Bristol talk focuses on town police department

BRISTOL POLICE CHIEF Bruce Nason, right, responds to a question during Monday night’s Community Conversation on Safety, Security and Policing, which was convened in Holley Hall and via Zoom. Nearly 60 Bristol residents participated in the two-hour discussion, which was moderated by Bristol resident Sen. Christopher Bray.

BRISTOL — Many of the nearly 60 people who participated in Monday night’s Community Conversation on Bristol Policing expressed support and appreciation for the Bristol Police Department. 
Many also came with questions and concerns for Bristol Police Chief Bruce Nason, who was there, as he said, to listen and answer questions.
Topics during the roughly two-hour discussion — which was convened both in person and via Zoom, and was moderated by Sen. Christopher Bray, D-Bristol — ranged from de-escalation and bias training to police funding to policing alternatives. 
One participant, Maura Donnelly, who owns the children’s store Simon Says on Main Street, told a story that contextualized local policing in the larger national conversation, which at the moment is centered largely around bias and racism after the May 25 Minneapolis police killing of an unarmed Black man, George Floyd.
“I always ask (Simon Says customers), including the children, if they want a receipt, because my child is supposed to get a receipt when he spends money so he can document (what) he spends his money on,” Donnelly said via Zoom. “The other day … this young child was in the store, maybe 8 years old, she’s brown … her response to me, when I asked her if she wanted a receipt, was, ‘Yeah, I should probably take one in case I get stopped by the cops.’
“Now, I’m not saying there’s ever been an incident in this child’s life where she’s interacted with the Bristol Police Department in a negative way,” Donnelly continued, “but through the water stream of our country — that’s there. My son himself, who’s white and knows about George Floyd’s murder, is trying to reconcile that image of police with what he sees as a positive image in (this) town. He says, ‘That couldn’t happen here, right? Because the police don’t do that here.’ So I think that even though we don’t have any reports of people of color feeling unsafe that we can point to, it is in the water stream of the larger culture that we live in, and I think that recognizing that is really important to our discussion.”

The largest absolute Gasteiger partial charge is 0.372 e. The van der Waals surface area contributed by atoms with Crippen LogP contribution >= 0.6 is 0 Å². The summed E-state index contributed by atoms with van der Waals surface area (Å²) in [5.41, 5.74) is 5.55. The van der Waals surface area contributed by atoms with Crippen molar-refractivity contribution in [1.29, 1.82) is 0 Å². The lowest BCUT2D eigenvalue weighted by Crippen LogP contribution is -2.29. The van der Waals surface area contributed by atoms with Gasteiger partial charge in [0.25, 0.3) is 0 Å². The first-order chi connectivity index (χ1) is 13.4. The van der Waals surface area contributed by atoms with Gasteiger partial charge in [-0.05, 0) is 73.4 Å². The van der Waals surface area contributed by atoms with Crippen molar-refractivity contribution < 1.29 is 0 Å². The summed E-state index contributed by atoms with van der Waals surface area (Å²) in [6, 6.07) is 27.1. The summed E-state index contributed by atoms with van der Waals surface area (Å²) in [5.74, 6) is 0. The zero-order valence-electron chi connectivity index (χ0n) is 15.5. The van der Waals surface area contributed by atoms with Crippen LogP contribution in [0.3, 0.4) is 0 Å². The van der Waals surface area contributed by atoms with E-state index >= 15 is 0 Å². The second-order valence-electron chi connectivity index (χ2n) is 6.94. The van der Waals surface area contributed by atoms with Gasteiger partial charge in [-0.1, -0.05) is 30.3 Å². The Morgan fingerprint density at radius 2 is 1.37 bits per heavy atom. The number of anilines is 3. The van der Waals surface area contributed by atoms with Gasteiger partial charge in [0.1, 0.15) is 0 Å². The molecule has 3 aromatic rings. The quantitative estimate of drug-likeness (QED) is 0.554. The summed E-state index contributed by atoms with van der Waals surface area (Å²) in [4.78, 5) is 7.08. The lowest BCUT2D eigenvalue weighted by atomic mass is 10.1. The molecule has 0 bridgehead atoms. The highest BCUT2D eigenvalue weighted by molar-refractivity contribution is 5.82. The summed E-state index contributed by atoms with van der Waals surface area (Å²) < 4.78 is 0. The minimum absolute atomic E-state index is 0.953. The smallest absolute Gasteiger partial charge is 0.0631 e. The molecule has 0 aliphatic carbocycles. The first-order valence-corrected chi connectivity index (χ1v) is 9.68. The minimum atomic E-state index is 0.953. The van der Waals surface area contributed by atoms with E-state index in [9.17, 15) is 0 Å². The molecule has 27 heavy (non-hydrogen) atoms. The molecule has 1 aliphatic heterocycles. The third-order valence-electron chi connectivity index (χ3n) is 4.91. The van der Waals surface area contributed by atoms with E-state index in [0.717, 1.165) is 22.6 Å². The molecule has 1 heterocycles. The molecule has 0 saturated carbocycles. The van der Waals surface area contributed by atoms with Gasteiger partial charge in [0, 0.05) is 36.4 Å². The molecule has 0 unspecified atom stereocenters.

“Does BPD know if Bristol BIPOC (Black, Indigenous and People of Color) people feel ‘safe’ the same way I do as a white person?” asked Allison Sturtevant via Zoom chat. “Do BIPOC people assume as I do that police will protect me and don’t worry about terrible consequences unless actually engaged in illegal behavior?”
Sturtevant also asked about data related to BIPOC encounters with the BPD.
There is, Nason said, and he’s working on it, but the format of that data has caused a delay in gathering and reporting it.
According to the Vermont chapter of Justice for All, which has compiled statistics on traffic stops for every police department in the state, Bristol police between 2014 and 2018 stopped Black and Asian drivers at lower rates than their share of the population, but stopped Hispanic drivers at a much higher rate.
Middlebury and Vergennes police departments, on the other hand, stopped Black, Asian and Hispanic drivers at significantly higher rates than their share of the population.
The data can be found online at
Bristol resident Mike Dash called for more inherent bias training for the BPD, as well as training for de-escalation, and he pointed out that training accounted for only a fraction of the police department’s overall budget.

That is in part because some of the training the BPD receives is free, Nason said.
One of the department’s part-time officers, Andrew Graham, is a use-of-force instructor, and one of its full-time officers, Drew Biondi, works in the medical field, which has allowed the BPD to tailor some of its internal training, he said.
Training in de-escalation techniques is a recurring topic in the community, Nason acknowledged, and the BPD is open to suggestions about specific training opportunities.